Jamie Fraser reviews Juliette Binoche's latest
by Jamie Fraser
Monday 30th April 2012, 10:03 BST
Beautiful university students prostituting themselves to pay tuition fees. Yes, it sounds like a Varsity exposé, but psychological drama Elles finds the pathos in its sleazy premise. A Polish production set in Paris, the film stars Juliette Binoche as a journalist tasked with interviewing two women who lead such double lives. The further she delves into the story, the more she finds her own less-than-perfect home life called into question.
As in 2011's superlative Certified Copy, Binoche brings an unexpected vivacity and depth to a role that could have easily relied on dour stares. As the film flashes back to the two very different interviews she conducts, we see her adopting different roles for every situation - the hard-nosed journalist, the nagging mother or the vulnerable housewife. The two young students she interrogates are just as naturalistic and the film's screenplay keenly points out the appeal of their chosen profession, as well its heart-wrenching turmoil.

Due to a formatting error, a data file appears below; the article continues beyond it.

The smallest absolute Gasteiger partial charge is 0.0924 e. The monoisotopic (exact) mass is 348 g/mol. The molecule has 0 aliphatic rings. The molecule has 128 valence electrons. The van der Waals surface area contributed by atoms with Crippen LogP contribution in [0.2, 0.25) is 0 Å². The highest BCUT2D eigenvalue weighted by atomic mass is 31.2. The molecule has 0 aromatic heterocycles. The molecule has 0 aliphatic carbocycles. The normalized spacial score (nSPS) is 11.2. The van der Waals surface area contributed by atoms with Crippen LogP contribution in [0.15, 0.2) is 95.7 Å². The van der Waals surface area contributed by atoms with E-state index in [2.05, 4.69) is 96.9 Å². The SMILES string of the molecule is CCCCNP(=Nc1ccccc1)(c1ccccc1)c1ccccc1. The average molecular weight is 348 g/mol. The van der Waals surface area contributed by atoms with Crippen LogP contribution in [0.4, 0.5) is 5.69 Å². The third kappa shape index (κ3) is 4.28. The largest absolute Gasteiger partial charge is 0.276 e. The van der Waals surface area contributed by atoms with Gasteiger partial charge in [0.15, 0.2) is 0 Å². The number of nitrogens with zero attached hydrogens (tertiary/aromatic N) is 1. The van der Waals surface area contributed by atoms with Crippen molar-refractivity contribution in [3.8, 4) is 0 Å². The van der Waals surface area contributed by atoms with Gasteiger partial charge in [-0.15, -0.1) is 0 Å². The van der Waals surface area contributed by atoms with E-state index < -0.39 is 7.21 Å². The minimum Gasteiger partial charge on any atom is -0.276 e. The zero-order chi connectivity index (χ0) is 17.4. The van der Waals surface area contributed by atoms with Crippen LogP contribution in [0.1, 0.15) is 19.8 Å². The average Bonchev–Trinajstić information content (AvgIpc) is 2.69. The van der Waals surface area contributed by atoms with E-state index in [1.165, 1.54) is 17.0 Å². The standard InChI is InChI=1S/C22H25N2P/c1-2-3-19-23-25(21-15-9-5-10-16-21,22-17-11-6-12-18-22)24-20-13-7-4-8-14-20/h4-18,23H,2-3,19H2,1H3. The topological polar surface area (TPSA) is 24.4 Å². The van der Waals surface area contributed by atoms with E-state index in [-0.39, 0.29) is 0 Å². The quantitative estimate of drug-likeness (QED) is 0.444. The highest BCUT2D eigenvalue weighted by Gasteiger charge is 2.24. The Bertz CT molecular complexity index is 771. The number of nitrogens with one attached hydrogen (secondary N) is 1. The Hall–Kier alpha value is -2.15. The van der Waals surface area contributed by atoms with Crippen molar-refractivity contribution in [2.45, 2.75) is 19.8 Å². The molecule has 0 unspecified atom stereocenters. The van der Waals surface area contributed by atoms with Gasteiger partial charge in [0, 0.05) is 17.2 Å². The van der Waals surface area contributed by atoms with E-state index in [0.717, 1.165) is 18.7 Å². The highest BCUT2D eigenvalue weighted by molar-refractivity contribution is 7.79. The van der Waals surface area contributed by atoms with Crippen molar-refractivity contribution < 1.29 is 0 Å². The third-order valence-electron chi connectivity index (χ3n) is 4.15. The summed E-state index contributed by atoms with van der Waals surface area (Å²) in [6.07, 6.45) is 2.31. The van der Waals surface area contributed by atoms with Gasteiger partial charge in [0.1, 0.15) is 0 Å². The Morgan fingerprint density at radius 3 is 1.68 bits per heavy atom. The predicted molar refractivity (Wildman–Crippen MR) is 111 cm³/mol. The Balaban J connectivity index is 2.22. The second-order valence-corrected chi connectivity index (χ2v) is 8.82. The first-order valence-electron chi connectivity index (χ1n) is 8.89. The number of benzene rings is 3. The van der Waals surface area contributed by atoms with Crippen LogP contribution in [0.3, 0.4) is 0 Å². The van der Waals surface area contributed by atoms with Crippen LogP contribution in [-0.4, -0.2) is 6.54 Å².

Though the Parisian setting certainly provides atmosphere, director Małgorzata Szumowska has an eye for crafting almost Lynchian set-pieces of comic morbidity. The most memorable scene finds a prostitute and her elderly client singing along to 'Les Feuilles Mortes' naked on a sofa, after committing a particularly obscene act. Elle is at times very difficult to watch, but (with one awful exception) the staging of the sex scenes pointedly puts the clients in the role of the demeaned party. If you're a miserablist looking for a last taste of existential despair before the sticky-sweetness of blockbuster season, Elles is excellently acted, relatively thought-provoking and well worth a watch.